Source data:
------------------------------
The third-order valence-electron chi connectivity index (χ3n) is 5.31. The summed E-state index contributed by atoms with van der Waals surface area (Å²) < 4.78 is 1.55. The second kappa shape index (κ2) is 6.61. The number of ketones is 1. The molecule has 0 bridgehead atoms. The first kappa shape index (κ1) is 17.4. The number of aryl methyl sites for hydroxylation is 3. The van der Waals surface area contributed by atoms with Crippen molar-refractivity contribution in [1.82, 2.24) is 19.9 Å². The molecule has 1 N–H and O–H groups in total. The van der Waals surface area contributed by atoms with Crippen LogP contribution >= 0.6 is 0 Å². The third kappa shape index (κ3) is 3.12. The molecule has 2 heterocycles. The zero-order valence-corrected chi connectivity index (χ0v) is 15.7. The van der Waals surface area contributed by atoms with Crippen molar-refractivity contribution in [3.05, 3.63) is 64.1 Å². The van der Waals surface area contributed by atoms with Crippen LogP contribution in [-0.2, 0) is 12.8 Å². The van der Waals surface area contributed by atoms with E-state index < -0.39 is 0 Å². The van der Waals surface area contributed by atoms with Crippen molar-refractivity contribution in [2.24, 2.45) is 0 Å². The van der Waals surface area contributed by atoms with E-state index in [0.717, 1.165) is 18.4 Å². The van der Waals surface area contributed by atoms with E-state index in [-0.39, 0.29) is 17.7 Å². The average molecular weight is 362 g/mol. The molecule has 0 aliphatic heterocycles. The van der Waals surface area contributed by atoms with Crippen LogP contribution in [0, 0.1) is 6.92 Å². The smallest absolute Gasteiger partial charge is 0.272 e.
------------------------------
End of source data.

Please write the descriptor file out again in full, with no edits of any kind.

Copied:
The third-order valence-electron chi connectivity index (χ3n) is 5.31. The summed E-state index contributed by atoms with van der Waals surface area (Å²) < 4.78 is 1.55. The second kappa shape index (κ2) is 6.61. The number of ketones is 1. The molecule has 0 bridgehead atoms. The first kappa shape index (κ1) is 17.4. The number of aryl methyl sites for hydroxylation is 3. The van der Waals surface area contributed by atoms with Crippen molar-refractivity contribution in [1.82, 2.24) is 19.9 Å². The molecule has 1 N–H and O–H groups in total. The van der Waals surface area contributed by atoms with Crippen LogP contribution >= 0.6 is 0 Å². The third kappa shape index (κ3) is 3.12. The molecule has 2 heterocycles. The zero-order valence-corrected chi connectivity index (χ0v) is 15.7. The van der Waals surface area contributed by atoms with Crippen molar-refractivity contribution in [3.05, 3.63) is 64.1 Å². The van der Waals surface area contributed by atoms with Crippen LogP contribution in [-0.2, 0) is 12.8 Å². The van der Waals surface area contributed by atoms with E-state index < -0.39 is 0 Å². The van der Waals surface area contributed by atoms with Crippen molar-refractivity contribution in [2.24, 2.45) is 0 Å². The van der Waals surface area contributed by atoms with E-state index in [0.717, 1.165) is 18.4 Å². The van der Waals surface area contributed by atoms with E-state index in [-0.39, 0.29) is 17.7 Å². The average molecular weight is 362 g/mol. The molecule has 0 aliphatic heterocycles. The van der Waals surface area contributed by atoms with Crippen LogP contribution in [0, 0.1) is 6.92 Å². The smallest absolute Gasteiger partial charge is 0.272 e.